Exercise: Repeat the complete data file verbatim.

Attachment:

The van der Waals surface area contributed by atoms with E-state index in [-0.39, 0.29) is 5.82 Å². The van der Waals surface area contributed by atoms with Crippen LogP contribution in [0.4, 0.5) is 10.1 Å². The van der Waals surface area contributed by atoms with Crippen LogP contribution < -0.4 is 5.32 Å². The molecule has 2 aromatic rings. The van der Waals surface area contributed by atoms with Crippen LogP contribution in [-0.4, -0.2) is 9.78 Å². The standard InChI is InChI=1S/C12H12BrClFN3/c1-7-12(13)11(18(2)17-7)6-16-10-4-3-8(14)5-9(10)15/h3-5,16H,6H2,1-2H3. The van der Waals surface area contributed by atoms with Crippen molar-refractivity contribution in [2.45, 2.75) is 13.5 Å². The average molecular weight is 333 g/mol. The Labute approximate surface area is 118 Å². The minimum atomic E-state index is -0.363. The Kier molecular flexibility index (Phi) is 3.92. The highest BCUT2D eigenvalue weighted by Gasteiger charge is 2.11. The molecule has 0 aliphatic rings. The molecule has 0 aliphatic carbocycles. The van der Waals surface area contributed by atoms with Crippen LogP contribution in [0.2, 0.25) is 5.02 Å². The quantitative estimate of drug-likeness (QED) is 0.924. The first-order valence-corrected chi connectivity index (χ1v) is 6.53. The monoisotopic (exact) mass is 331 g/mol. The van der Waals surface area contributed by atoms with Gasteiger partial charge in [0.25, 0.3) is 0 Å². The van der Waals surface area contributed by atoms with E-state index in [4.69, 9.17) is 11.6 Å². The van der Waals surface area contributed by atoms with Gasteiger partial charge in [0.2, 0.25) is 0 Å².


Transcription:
The van der Waals surface area contributed by atoms with E-state index in [-0.39, 0.29) is 5.82 Å². The van der Waals surface area contributed by atoms with Crippen LogP contribution in [0.4, 0.5) is 10.1 Å². The van der Waals surface area contributed by atoms with Crippen LogP contribution < -0.4 is 5.32 Å². The molecule has 2 aromatic rings. The van der Waals surface area contributed by atoms with Crippen LogP contribution in [-0.4, -0.2) is 9.78 Å². The standard InChI is InChI=1S/C12H12BrClFN3/c1-7-12(13)11(18(2)17-7)6-16-10-4-3-8(14)5-9(10)15/h3-5,16H,6H2,1-2H3. The van der Waals surface area contributed by atoms with Crippen molar-refractivity contribution in [2.45, 2.75) is 13.5 Å². The average molecular weight is 333 g/mol. The Labute approximate surface area is 118 Å². The minimum atomic E-state index is -0.363. The Kier molecular flexibility index (Phi) is 3.92. The highest BCUT2D eigenvalue weighted by Gasteiger charge is 2.11. The molecule has 0 aliphatic rings. The molecule has 0 aliphatic carbocycles. The van der Waals surface area contributed by atoms with Crippen LogP contribution in [0.2, 0.25) is 5.02 Å². The quantitative estimate of drug-likeness (QED) is 0.924. The first-order valence-corrected chi connectivity index (χ1v) is 6.53. The monoisotopic (exact) mass is 331 g/mol. The van der Waals surface area contributed by atoms with Gasteiger partial charge in [0.25, 0.3) is 0 Å². The van der Waals surface area contributed by atoms with E-state index in [4.69, 9.17) is 11.6 Å². The van der Waals surface area contributed by atoms with Gasteiger partial charge in [0.2, 0.25) is 0 Å².